Female storytellers tell a different fraction of tales. Female storytellers tell more MF tales than either M or F tales. When telling tales to a male collector, female storytellers tell about 44% MF tales, 41% M and 22% F tales When telling tales to a female collector, female storytellers tell about 53% MF tales and an almost equal percentages of M and F tales: 26% M and 22% F tales (see Figure 3). The selection of tales told by Female storyteller is more gender-balanced.
In summary, Males tell predominantly M tales: 67 % – 68% M tales, 26% – 31% MF tales, 6% – 2% F tales. Females tell predominantly MF tales and when females tell tales to female collectors, the females tell an almost equal fraction of male and female tales: 53% M/F tales, 26% M tales, 22% F tales.
The FF category represents female choice of tales in both the storyteller and the collector categories. It also has the same gender between the categories. In other words, the situation is inherently female oriented. The results show that female storyteller priorities are expressed in a more balanced representation of both genders. In the results in the FF category this is seen in two ways: Tales inclusive of both genders, MF tales, predominate at 53%. In addition, the percentages of tales about each gender, M tales and F tales, are also almost equal to each other: 26% M and 22% F tales. The female storytellers exhibit a balance of gender in sentence subjects.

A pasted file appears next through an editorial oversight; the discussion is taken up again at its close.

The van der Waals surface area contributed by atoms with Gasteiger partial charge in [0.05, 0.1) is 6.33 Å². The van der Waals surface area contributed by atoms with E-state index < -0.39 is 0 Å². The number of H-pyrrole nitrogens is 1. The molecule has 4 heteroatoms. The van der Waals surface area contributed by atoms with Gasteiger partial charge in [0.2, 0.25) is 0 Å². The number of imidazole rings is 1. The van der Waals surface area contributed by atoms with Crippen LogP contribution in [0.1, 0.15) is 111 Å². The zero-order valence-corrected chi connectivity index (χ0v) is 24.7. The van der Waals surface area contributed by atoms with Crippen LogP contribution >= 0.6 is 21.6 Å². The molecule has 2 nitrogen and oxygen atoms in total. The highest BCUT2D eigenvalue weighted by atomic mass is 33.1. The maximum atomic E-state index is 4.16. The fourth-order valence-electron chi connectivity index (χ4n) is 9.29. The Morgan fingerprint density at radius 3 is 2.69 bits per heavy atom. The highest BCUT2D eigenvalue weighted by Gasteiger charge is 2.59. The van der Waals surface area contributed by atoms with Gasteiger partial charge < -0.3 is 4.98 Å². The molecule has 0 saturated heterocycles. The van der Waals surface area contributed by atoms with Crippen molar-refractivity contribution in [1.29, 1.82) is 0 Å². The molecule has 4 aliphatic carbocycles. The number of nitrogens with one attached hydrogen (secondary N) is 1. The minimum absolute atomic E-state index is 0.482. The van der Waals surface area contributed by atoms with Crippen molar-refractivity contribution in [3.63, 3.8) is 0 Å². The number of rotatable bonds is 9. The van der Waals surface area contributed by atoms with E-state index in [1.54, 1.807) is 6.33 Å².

When working with a methodology that reduces the analysis of human culture to such specific parameters, it is important to keep the parameters of this simplification in mind. It has already been established that in a random set of tales there is a relationship between the gender of the tale and the gender of the teller (Ragan, What happened). The results of the current paper indicate that there is a quantifiable asymmetry between male and female storytellers in the context of gender: When male storytellers express their priorities, they tell predominantly Male tales; when female storytellers express their priorities, they do not tell predominantly Female tales, they tell a more gender-balanced set of tales. This result can be used to describe the folk narrative system as a cultural phenomenon. However, it is also reasonable to expect that general qualitative conclusions be drawn from the quantitative analysis (Cavali-Sforza 70). One expects an understanding of the implications of the result as it relates to the larger picture of human culture. In order to draw general qualitative conclusions from the asymmetry quantified in this paper, the author conducted a search in the fields of folk and fairy tale research, folklore, anthropology and sociobiology to place this finding in the context of other research and to determine whether a comparable asymmetry had been detected.
Observations from Other Fields